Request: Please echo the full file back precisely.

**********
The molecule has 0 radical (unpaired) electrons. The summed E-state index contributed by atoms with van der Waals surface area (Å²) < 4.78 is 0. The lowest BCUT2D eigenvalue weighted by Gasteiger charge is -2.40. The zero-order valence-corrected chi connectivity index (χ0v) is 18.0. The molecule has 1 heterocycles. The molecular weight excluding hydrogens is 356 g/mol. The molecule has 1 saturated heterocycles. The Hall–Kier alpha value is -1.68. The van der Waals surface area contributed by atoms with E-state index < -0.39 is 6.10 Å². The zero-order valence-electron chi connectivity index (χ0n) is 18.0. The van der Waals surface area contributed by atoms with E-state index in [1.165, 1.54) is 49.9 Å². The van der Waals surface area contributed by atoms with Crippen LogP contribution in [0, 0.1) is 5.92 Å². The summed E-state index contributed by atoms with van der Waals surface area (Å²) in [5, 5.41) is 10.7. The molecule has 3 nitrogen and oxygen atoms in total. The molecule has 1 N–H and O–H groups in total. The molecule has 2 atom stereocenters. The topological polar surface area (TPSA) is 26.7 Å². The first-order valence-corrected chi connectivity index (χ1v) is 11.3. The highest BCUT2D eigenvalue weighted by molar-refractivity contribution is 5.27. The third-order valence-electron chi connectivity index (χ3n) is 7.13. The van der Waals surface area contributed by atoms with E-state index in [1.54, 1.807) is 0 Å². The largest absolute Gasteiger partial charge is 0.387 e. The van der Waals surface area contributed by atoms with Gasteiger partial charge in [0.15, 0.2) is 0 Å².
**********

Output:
The molecule has 0 radical (unpaired) electrons. The summed E-state index contributed by atoms with van der Waals surface area (Å²) < 4.78 is 0. The lowest BCUT2D eigenvalue weighted by Gasteiger charge is -2.40. The zero-order valence-corrected chi connectivity index (χ0v) is 18.0. The molecule has 1 heterocycles. The molecular weight excluding hydrogens is 356 g/mol. The molecule has 1 saturated heterocycles. The Hall–Kier alpha value is -1.68. The van der Waals surface area contributed by atoms with E-state index < -0.39 is 6.10 Å². The zero-order valence-electron chi connectivity index (χ0n) is 18.0. The van der Waals surface area contributed by atoms with E-state index in [1.165, 1.54) is 49.9 Å². The van der Waals surface area contributed by atoms with Crippen LogP contribution in [0, 0.1) is 5.92 Å². The summed E-state index contributed by atoms with van der Waals surface area (Å²) in [5, 5.41) is 10.7. The molecule has 3 nitrogen and oxygen atoms in total. The molecule has 1 N–H and O–H groups in total. The molecule has 2 atom stereocenters. The topological polar surface area (TPSA) is 26.7 Å². The first-order valence-corrected chi connectivity index (χ1v) is 11.3. The highest BCUT2D eigenvalue weighted by molar-refractivity contribution is 5.27. The third-order valence-electron chi connectivity index (χ3n) is 7.13. The van der Waals surface area contributed by atoms with E-state index in [1.54, 1.807) is 0 Å². The largest absolute Gasteiger partial charge is 0.387 e. The van der Waals surface area contributed by atoms with Gasteiger partial charge in [0.15, 0.2) is 0 Å².